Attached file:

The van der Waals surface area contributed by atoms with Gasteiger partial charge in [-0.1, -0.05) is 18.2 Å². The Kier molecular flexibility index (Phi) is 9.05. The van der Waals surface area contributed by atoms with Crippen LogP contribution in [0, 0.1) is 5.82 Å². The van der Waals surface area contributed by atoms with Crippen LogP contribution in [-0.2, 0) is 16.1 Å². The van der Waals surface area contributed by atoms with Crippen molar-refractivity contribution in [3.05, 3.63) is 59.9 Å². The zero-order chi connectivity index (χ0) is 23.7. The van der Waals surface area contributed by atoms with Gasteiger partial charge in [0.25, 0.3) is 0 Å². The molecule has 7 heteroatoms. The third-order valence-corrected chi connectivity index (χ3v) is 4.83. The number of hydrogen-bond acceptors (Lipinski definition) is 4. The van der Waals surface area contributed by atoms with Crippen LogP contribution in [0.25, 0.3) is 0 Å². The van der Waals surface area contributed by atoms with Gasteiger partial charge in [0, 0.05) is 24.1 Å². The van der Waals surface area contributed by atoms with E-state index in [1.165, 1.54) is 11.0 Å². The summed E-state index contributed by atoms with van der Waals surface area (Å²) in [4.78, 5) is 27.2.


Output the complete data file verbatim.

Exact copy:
The van der Waals surface area contributed by atoms with Gasteiger partial charge in [-0.1, -0.05) is 18.2 Å². The Kier molecular flexibility index (Phi) is 9.05. The van der Waals surface area contributed by atoms with Crippen LogP contribution in [0, 0.1) is 5.82 Å². The van der Waals surface area contributed by atoms with Crippen LogP contribution in [-0.2, 0) is 16.1 Å². The van der Waals surface area contributed by atoms with Crippen molar-refractivity contribution in [3.05, 3.63) is 59.9 Å². The zero-order chi connectivity index (χ0) is 23.7. The van der Waals surface area contributed by atoms with Gasteiger partial charge in [0.25, 0.3) is 0 Å². The molecule has 7 heteroatoms. The third-order valence-corrected chi connectivity index (χ3v) is 4.83. The number of hydrogen-bond acceptors (Lipinski definition) is 4. The van der Waals surface area contributed by atoms with Crippen LogP contribution in [0.25, 0.3) is 0 Å². The van der Waals surface area contributed by atoms with Gasteiger partial charge in [0, 0.05) is 24.1 Å². The van der Waals surface area contributed by atoms with E-state index in [1.165, 1.54) is 11.0 Å². The summed E-state index contributed by atoms with van der Waals surface area (Å²) in [4.78, 5) is 27.2.